RTInsights: Anything else we should talk about?
Wallen: So when we launched our first Dell Validated Design for Retail Edge at Dell Technologies World this year, initially, we were talking about the application modernization and the consolidation solution with VMware Edge Computer Stack. This solution allowed customers to easily virtualize and deploy all their edge applications, as we discussed earlier. The second Dell Validated Design for Retail Edge is a computer vision solution we’ve launched with Deep North now, delivering something called intelligent video analytics. This is a great way for customers who do not have an overly sophisticated computer vision or edge presence to start ‘digitizing’ their store footprint. This means a customer can take their existing cameras that they have in-store today, apply Deep North software with our validated design, and quickly get data and insights into how customers are passing through their stores, where customers are spending time in the stores, what products they are interacting with, and what products they ultimately purchase.
We like to say that we’re shining a light that is the black box inside the retail store. One way to think of this is in relation to eCommerce. When shopping online, the retailer knows what terms you use to search, what items to consider, what’s in your cart, and all the other information a user has shared online. Compared to a traditional retailer who knows nothing about the customer journey in their store unless they go through checkout (with that loyalty card).
With the Dell Validated Design for Retail Edge with Deep North, customers can chart and analyze the path flow inside their stores and begin to optimize around different segments or times of the day. Offering discounts and bundles that incentivize customers to spend more time in stores or interact with higher-margin displays. While the biggest retailers have been able to gather these insights in highly digitized ‘test stores,’ these metrics have been out of reach of the broader market until now.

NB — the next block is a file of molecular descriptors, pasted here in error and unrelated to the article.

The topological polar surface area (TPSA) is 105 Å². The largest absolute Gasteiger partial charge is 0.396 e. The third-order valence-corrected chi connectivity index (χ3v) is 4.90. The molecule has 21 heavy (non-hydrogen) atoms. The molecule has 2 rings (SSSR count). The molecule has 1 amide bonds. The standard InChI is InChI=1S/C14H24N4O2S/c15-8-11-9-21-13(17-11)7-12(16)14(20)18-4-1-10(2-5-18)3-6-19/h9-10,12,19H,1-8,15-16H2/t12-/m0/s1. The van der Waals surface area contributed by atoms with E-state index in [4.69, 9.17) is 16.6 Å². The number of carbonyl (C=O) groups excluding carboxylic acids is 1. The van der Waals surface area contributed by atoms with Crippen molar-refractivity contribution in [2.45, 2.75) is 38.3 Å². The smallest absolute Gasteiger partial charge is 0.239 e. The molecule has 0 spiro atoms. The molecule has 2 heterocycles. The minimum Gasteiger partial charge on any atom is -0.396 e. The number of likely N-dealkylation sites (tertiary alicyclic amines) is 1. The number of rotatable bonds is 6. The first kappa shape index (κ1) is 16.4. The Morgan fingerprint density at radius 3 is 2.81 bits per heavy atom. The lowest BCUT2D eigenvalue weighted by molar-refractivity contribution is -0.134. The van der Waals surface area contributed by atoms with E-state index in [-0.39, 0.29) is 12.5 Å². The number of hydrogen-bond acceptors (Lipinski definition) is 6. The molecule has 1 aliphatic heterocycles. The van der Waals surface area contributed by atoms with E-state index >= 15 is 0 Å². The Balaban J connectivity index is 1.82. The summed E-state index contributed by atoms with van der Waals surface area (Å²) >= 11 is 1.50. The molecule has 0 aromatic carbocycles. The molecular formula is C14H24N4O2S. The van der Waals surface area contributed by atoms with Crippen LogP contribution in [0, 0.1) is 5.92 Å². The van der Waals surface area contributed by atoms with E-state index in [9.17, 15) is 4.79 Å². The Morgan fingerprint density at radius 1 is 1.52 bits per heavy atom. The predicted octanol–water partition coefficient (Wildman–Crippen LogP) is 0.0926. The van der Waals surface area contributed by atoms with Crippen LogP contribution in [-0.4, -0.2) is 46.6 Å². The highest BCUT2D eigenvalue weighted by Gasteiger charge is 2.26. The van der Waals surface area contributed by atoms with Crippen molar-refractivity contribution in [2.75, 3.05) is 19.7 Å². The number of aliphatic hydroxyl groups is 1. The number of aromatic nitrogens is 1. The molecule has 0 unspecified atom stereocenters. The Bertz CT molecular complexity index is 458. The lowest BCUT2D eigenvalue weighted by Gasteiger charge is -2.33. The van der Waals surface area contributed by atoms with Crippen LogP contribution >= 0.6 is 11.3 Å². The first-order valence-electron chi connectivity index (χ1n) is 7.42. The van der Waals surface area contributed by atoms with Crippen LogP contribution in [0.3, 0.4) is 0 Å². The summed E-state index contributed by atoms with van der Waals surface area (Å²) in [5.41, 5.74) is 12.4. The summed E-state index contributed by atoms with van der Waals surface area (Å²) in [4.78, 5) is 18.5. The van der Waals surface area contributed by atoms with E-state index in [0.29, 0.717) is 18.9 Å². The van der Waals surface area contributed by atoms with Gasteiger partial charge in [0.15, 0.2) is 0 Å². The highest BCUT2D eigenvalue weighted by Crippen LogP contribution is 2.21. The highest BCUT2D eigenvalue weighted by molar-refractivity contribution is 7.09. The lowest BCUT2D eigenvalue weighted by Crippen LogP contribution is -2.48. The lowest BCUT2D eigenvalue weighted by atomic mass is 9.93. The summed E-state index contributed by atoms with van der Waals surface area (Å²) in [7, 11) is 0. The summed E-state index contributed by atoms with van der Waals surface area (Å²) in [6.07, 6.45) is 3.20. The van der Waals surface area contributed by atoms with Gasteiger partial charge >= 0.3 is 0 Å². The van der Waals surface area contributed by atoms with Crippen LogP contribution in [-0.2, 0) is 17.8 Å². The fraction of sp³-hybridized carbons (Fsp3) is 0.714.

This is the best place for retailers to start at the edge because they are getting access to data that they did not have before. And they can use that data to make more informed decisions and make more informed decisions about what capabilities to deploy next, such as endless aisles, augmented reality, personalized pricing and discounting, and even fully autonomous retail.
These changes things are coming quickly, but they require capabilities and skillsets that many retailers are still developing. Until they understand the data of what’s happening inside of their stores, it’s very difficult to go up to the next gear. That’s the most exciting part of the announcement for me, and the retailers I’ve spoken to share that excitement. Together, these solutions open a powerful capability to a lot of retailers and a great stepping stone for those that are maybe a little bit weary or uncertain about getting it to edge technology and the broader intelligent retail trend.
Learn more about Dell Retail Edge Solutions here.